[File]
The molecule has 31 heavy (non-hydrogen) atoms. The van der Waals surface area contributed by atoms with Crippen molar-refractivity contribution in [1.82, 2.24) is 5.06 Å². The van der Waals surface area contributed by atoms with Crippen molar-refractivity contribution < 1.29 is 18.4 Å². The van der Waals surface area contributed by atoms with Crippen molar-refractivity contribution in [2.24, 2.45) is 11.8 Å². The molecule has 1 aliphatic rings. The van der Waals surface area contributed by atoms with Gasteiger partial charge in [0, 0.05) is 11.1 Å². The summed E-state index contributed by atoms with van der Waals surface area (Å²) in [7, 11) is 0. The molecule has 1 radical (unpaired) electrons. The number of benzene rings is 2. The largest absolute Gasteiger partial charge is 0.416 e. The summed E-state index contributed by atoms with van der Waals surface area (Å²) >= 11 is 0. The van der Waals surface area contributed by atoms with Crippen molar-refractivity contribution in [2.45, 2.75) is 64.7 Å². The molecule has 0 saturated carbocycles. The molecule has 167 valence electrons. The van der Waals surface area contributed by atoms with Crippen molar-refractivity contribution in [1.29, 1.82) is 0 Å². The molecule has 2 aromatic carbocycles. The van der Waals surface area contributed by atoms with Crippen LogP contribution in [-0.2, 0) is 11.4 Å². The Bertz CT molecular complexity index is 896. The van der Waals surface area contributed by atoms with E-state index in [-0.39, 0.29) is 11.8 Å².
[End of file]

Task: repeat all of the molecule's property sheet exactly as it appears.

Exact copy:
The molecule has 31 heavy (non-hydrogen) atoms. The van der Waals surface area contributed by atoms with Crippen molar-refractivity contribution in [1.82, 2.24) is 5.06 Å². The van der Waals surface area contributed by atoms with Crippen molar-refractivity contribution < 1.29 is 18.4 Å². The van der Waals surface area contributed by atoms with Crippen molar-refractivity contribution in [2.24, 2.45) is 11.8 Å². The molecule has 1 aliphatic rings. The van der Waals surface area contributed by atoms with Gasteiger partial charge in [0, 0.05) is 11.1 Å². The summed E-state index contributed by atoms with van der Waals surface area (Å²) in [7, 11) is 0. The molecule has 1 radical (unpaired) electrons. The number of benzene rings is 2. The largest absolute Gasteiger partial charge is 0.416 e. The summed E-state index contributed by atoms with van der Waals surface area (Å²) >= 11 is 0. The van der Waals surface area contributed by atoms with Crippen molar-refractivity contribution in [2.45, 2.75) is 64.7 Å². The molecule has 0 saturated carbocycles. The molecule has 167 valence electrons. The van der Waals surface area contributed by atoms with Crippen molar-refractivity contribution in [1.29, 1.82) is 0 Å². The molecule has 2 aromatic carbocycles. The van der Waals surface area contributed by atoms with Crippen LogP contribution in [-0.2, 0) is 11.4 Å². The Bertz CT molecular complexity index is 896. The van der Waals surface area contributed by atoms with E-state index in [-0.39, 0.29) is 11.8 Å².